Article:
Straightaway, a doctor was summoned. While his wounds were bandaged, the Duke asked for his other valet, Joseph Sellis. Two servants were sent to get him. When they approached his room, they were startled by a strange gurgling sound from within. Quickly, they opened the door and found a ghastly sight. Sellis lay dead on his bed. His throat had been slashed all the way to the spine and his head was almost severed from his body. Blood was still spurting from his mortal wound.
An inquest was hastily convened. The conclusion was that Sellis had committed suicide. He was said to have first attempted to murder his master and then, in remorse, had returned to his room to take his own life. Such was the official version of the gruesome events on that ill-fated morning.
Court gossip, however, produced a number of disparate versions. The official version was discounted as an attempt at a cover-up.
One unofficial version claimed that the Duke actually murdered Joseph Sellis. As evidence, the supporters of this version pointed out that Sellis’s hands were clean while there was bloodstained water in his wash-basin. What were the chances, the doubters of the official version asked, that the valet have had the time or the inclination to wash the blood off his hands, after having, apparently, his own head nearly cut off?
Many theories were put forward as to why the Duke found it necessary to murder his own valet. One theory suggested that Sellis found the Duke in bed with Sellis’s wife and, while fighting to defend his honor, was killed by the Duke to stop him from exposing the Duke’s adultery. Another theory suggested that the Duke had seduced Sellis’s daughter. Said daughter found herself heavy with a child without a husband and duly committed suicide. When Sellis confronted the Duke about this, the Duke had him dispatched forever to avert a scandal. By the mid 19th century, an even wilder theory surfaced. It was postulated that the Duke and his other valet, Neale, were involved, in the language of the time, in “the grossest and most unnatural immorality”. Sellis, according to this theory, caught them with their pants down, so to say, and had to be silenced permanently.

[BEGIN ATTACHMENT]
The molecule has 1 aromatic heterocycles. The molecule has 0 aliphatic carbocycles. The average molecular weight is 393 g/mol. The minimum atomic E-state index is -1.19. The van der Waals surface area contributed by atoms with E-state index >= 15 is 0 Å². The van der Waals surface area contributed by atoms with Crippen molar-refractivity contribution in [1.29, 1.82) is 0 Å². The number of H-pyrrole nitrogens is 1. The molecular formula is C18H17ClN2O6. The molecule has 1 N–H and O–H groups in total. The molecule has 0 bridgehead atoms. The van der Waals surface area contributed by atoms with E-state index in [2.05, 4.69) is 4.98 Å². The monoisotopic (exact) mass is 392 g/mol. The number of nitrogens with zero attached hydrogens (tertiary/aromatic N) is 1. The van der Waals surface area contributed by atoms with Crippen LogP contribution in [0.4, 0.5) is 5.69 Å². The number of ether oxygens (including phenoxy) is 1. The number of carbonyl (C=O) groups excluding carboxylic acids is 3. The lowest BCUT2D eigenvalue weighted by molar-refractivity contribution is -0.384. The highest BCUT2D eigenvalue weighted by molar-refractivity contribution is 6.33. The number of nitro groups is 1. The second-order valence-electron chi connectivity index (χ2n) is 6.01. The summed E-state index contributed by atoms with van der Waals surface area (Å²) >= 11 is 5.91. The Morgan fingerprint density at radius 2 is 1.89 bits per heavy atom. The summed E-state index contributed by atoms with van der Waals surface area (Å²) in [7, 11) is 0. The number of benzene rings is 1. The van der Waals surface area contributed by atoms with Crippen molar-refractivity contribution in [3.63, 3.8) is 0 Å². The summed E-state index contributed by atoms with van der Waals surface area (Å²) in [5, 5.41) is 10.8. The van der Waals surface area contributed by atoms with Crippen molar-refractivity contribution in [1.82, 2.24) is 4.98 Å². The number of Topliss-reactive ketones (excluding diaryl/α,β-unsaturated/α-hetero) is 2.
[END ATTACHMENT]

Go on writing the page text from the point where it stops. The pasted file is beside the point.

St James’s Palace Haunting
Whatever actually transpired on that morning is still open to conjecture. In the meantime, the restless ghost of Sellis roams the palace. Sometimes it is sighted walking along the corridors, a gaping wound across its throat, the sickly sweet smell of fresh blood trailing in its spectral wake. At other times, it is sighted propped up in bed with its jaw hanging agape over a throat slit open with a gaping wound. In the bed chamber where Sellis died, staff at the palace have complained about the eerie feeling of being watched. They also claim that certain spots in the room have an unearthly chill. Items, they say, are being moved around by unseen hands. Even guests to the palace who had no prior knowledge of the gruesome murder felt an unnatural atmosphere in the room.
So the chances are more than even that a visitor interested in spectral sightings will have his desire fulfilled by an investigation of St James’s Palace. With royal consent, of course.